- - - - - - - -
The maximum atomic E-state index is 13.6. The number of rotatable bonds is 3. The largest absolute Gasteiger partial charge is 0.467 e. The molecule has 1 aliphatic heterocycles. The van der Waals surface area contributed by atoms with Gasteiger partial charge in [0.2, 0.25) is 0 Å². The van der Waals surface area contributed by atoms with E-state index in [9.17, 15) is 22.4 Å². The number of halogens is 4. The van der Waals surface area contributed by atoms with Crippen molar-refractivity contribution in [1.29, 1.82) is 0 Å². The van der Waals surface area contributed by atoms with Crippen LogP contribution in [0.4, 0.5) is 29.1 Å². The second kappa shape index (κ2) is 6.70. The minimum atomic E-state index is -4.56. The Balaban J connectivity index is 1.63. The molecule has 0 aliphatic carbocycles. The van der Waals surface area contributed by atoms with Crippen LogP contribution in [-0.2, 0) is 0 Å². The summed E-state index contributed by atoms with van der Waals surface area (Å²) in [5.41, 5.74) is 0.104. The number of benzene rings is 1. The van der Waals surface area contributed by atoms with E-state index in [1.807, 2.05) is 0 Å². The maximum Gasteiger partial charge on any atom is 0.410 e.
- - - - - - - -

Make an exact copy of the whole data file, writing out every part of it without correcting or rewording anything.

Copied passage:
The maximum atomic E-state index is 13.6. The number of rotatable bonds is 3. The largest absolute Gasteiger partial charge is 0.467 e. The molecule has 1 aliphatic heterocycles. The van der Waals surface area contributed by atoms with Gasteiger partial charge in [0.2, 0.25) is 0 Å². The van der Waals surface area contributed by atoms with E-state index in [9.17, 15) is 22.4 Å². The number of halogens is 4. The van der Waals surface area contributed by atoms with Crippen molar-refractivity contribution in [1.29, 1.82) is 0 Å². The van der Waals surface area contributed by atoms with Crippen LogP contribution in [0.4, 0.5) is 29.1 Å². The second kappa shape index (κ2) is 6.70. The minimum atomic E-state index is -4.56. The Balaban J connectivity index is 1.63. The molecule has 0 aliphatic carbocycles. The van der Waals surface area contributed by atoms with Crippen LogP contribution in [-0.2, 0) is 0 Å². The summed E-state index contributed by atoms with van der Waals surface area (Å²) in [5.41, 5.74) is 0.104. The number of benzene rings is 1. The van der Waals surface area contributed by atoms with E-state index in [1.807, 2.05) is 0 Å². The maximum Gasteiger partial charge on any atom is 0.410 e.